With LinkedIn, Measure Quality of Engagement not Quantity

provisorslipostLike most people who share content on LinkedIn, whenever I post something, I start to focus on how many views the post has had.  It is a fun way to see if my messaging is having any impact and in a small way, it is a measurement of whether my marketing is working.  I do the same when I send out newsletters.

Anyone who posts on Facebook or Instagram knows the feeling.  You get a little rush of dopamine when you see the “likes” adding up.  But focusing on the quantity of views on LinkedIn may not be a very good measure of how much impact you are having with your target audience.

I was speaking with Micah Sifry over the weekend and I told him I was excited that some of my recent posts had over 4000 views on LinkedIn.  In addition, for the first time ever, one of my posts was “trending”.

Micah knocked me down to earth and offered some great insights about this.  In a nutshell, Micah emphasizes the importance of the quality of engagement you get on LinkedIn and other social media, not the quantity. He told me to look at how many comments I had, how many likes I had and how many of those likes and comments were from repeaters (i.e. people who have “liked” or commented on other posts).  He also told me to be responsive to those individuals (i.e. look for ways to continue the conversation with them either on LinkedIn or better yet, in real life!)  He told me that rather than looking at “vanity metrics”, I should look for ways to engage.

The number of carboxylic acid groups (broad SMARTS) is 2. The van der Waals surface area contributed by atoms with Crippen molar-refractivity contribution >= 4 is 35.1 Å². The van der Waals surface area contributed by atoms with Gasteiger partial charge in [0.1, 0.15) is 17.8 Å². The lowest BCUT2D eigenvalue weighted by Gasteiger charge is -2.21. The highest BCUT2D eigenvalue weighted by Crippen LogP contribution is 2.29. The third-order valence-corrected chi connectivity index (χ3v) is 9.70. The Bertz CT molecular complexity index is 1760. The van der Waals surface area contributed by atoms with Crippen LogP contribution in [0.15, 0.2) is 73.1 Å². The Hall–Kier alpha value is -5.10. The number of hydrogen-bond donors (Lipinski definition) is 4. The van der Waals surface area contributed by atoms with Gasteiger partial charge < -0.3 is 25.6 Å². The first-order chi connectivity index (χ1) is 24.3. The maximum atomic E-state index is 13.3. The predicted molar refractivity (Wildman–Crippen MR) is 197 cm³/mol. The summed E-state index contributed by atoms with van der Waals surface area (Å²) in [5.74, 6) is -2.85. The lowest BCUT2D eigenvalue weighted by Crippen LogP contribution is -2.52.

Of course hashtags and tagging people in your network can help a lot.  So can attaching yourself to existing networks.  I’m sure my recent post about the Provisors business networking group got a lot of views, likes and comments because I tagged people who encouraged me to join and I used several hashtags.  In addition, Provisors is a very strong network.

Micah also pointed out that joining other people’s conversations and being generous in pointing to other good content is a great way to engage.

Micah is co-founder and Executive Director of Civic Hall, New York City’s community center for civic tech.  He is a thought leader in the ways that technology is changing politics, government and civil society and he was one of the first people I knew who understood the web, social media, blogging and electronic communication.  I remember speaking with him in the early 2000s and asking him what blog was.

While Micah focuses on the political and civic realm, his comments are very relevant to lawyers and other professionals who are trying to get visibility through social media, blogging and newsletters.  If you are a lawyer who serves businesses or other institutional clients, you don’t need to get the attention of a lot of people.  You just need to get the attention of the “right” people.

Posting regularly on LinkedIn is a simple way to remind your clients, prospective clients and referral sources that you exist.  But if you are going to use LinkedIn or other social media as part of your marketing efforts, focus on really connecting with people. The number of “views” may make you feel good.  But if you want to keep the lights on, try connecting in person.